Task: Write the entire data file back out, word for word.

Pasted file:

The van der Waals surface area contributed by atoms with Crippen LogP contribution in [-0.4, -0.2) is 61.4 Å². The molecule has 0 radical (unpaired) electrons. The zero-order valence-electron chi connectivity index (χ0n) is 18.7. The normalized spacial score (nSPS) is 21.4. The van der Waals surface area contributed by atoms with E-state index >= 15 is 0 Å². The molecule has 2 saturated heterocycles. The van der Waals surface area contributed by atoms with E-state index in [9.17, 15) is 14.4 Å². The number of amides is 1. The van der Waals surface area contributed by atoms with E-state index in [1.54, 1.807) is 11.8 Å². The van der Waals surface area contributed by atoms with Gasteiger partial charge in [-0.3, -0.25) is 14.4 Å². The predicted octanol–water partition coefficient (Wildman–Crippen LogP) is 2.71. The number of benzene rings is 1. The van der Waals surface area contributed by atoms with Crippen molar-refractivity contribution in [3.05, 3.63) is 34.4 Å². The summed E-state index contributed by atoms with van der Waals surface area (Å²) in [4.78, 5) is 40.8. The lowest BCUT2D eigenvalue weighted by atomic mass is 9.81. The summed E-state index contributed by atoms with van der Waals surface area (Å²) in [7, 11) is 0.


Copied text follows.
The van der Waals surface area contributed by atoms with Crippen LogP contribution in [-0.4, -0.2) is 61.4 Å². The molecule has 0 radical (unpaired) electrons. The zero-order valence-electron chi connectivity index (χ0n) is 18.7. The normalized spacial score (nSPS) is 21.4. The van der Waals surface area contributed by atoms with E-state index >= 15 is 0 Å². The molecule has 2 saturated heterocycles. The van der Waals surface area contributed by atoms with E-state index in [9.17, 15) is 14.4 Å². The number of amides is 1. The van der Waals surface area contributed by atoms with E-state index in [1.54, 1.807) is 11.8 Å². The van der Waals surface area contributed by atoms with Gasteiger partial charge in [-0.3, -0.25) is 14.4 Å². The predicted octanol–water partition coefficient (Wildman–Crippen LogP) is 2.71. The number of benzene rings is 1. The van der Waals surface area contributed by atoms with Crippen molar-refractivity contribution in [3.05, 3.63) is 34.4 Å². The summed E-state index contributed by atoms with van der Waals surface area (Å²) in [4.78, 5) is 40.8. The lowest BCUT2D eigenvalue weighted by atomic mass is 9.81. The summed E-state index contributed by atoms with van der Waals surface area (Å²) in [7, 11) is 0.